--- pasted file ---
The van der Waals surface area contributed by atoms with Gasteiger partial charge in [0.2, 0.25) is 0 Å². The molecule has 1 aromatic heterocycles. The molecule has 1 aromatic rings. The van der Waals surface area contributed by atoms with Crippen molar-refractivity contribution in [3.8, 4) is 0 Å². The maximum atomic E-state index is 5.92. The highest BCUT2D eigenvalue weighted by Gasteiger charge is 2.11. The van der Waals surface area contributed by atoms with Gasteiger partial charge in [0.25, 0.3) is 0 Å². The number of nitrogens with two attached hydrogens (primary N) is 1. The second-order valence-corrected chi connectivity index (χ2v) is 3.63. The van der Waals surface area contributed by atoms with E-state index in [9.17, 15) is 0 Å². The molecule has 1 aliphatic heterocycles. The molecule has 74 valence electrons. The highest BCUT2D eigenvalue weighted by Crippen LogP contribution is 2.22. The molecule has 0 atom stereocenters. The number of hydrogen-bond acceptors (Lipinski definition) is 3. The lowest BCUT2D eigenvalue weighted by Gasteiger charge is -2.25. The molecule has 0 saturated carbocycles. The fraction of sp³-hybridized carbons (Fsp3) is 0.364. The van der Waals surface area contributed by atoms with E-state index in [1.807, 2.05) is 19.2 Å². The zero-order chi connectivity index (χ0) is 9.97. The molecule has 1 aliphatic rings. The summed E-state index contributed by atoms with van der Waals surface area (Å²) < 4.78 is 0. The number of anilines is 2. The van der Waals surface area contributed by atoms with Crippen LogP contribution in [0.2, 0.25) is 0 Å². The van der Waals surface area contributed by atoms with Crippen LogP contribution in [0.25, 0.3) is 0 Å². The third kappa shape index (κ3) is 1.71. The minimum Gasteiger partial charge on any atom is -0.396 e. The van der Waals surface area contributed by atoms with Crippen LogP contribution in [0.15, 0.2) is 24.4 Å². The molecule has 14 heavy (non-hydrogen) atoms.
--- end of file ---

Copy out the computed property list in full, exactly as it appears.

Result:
The van der Waals surface area contributed by atoms with Gasteiger partial charge in [0.2, 0.25) is 0 Å². The molecule has 1 aromatic heterocycles. The molecule has 1 aromatic rings. The van der Waals surface area contributed by atoms with Crippen molar-refractivity contribution in [3.8, 4) is 0 Å². The maximum atomic E-state index is 5.92. The highest BCUT2D eigenvalue weighted by Gasteiger charge is 2.11. The van der Waals surface area contributed by atoms with Gasteiger partial charge in [0.25, 0.3) is 0 Å². The number of nitrogens with two attached hydrogens (primary N) is 1. The second-order valence-corrected chi connectivity index (χ2v) is 3.63. The van der Waals surface area contributed by atoms with E-state index in [9.17, 15) is 0 Å². The molecule has 1 aliphatic heterocycles. The molecule has 74 valence electrons. The highest BCUT2D eigenvalue weighted by Crippen LogP contribution is 2.22. The molecule has 0 atom stereocenters. The number of hydrogen-bond acceptors (Lipinski definition) is 3. The lowest BCUT2D eigenvalue weighted by Gasteiger charge is -2.25. The molecule has 0 saturated carbocycles. The fraction of sp³-hybridized carbons (Fsp3) is 0.364. The van der Waals surface area contributed by atoms with E-state index in [1.807, 2.05) is 19.2 Å². The zero-order chi connectivity index (χ0) is 9.97. The molecule has 1 aliphatic rings. The summed E-state index contributed by atoms with van der Waals surface area (Å²) < 4.78 is 0. The number of anilines is 2. The van der Waals surface area contributed by atoms with Crippen LogP contribution in [0.2, 0.25) is 0 Å². The van der Waals surface area contributed by atoms with Crippen LogP contribution in [0.25, 0.3) is 0 Å². The third kappa shape index (κ3) is 1.71. The minimum Gasteiger partial charge on any atom is -0.396 e. The van der Waals surface area contributed by atoms with Crippen LogP contribution in [0.15, 0.2) is 24.4 Å². The molecule has 14 heavy (non-hydrogen) atoms.